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Are Dolphins Reciprocal Altruists?

Richard C. Connor and Kenneth S. Norris
The American Naturalist
Vol. 119, No. 3 (Mar., 1982), pp. 358-374
Stable URL: http://www.jstor.org/stable/2460934
Page Count: 17
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Are Dolphins Reciprocal Altruists?
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Abstract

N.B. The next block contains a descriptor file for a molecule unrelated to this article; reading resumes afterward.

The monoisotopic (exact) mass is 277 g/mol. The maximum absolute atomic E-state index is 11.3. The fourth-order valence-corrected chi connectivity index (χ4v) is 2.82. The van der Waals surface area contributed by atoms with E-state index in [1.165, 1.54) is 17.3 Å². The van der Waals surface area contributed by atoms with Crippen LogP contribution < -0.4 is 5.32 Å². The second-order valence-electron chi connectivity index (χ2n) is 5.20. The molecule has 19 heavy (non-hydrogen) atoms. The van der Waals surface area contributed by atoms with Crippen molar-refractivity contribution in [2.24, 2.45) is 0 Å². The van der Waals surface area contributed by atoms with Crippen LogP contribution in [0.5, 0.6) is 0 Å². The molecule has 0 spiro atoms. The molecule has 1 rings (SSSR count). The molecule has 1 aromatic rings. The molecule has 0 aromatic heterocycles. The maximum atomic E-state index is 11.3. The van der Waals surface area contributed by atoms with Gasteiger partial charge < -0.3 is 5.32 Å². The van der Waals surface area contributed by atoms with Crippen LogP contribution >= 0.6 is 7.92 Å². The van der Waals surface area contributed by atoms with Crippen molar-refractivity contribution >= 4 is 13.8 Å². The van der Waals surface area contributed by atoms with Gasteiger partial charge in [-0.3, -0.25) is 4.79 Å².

We believe that when taken in its totality, the very scattered and often anecdotal literature on dolphins suggests the existence of a system based to a considerable degree on reciprocal altruism. The evidence of epimeletic behavior, though based wholly on anecdotes, is so common as to be overwhelming in its broad detail. The data on school structure, based on reliable marking studies at sea, clearly shows much fluidity of relationship, except in the larger dimorphic, polygynous species; but in both, intergeneric and interspecific cooperative behavior is clear. Reciprocal altruism carries with it the opportunity for the development of complicated social relationships involving, in addition to altruism, deceit, punishment of those who violate social rules, and complicated communication systems between school members. While we could cite isolated anecdotes supporting this or that development of these sorts, we prefer not to at this point, but instead to conclude that in dolphins we are surely dealing with complicated social systems whose outlines we are now just beginning to understand.

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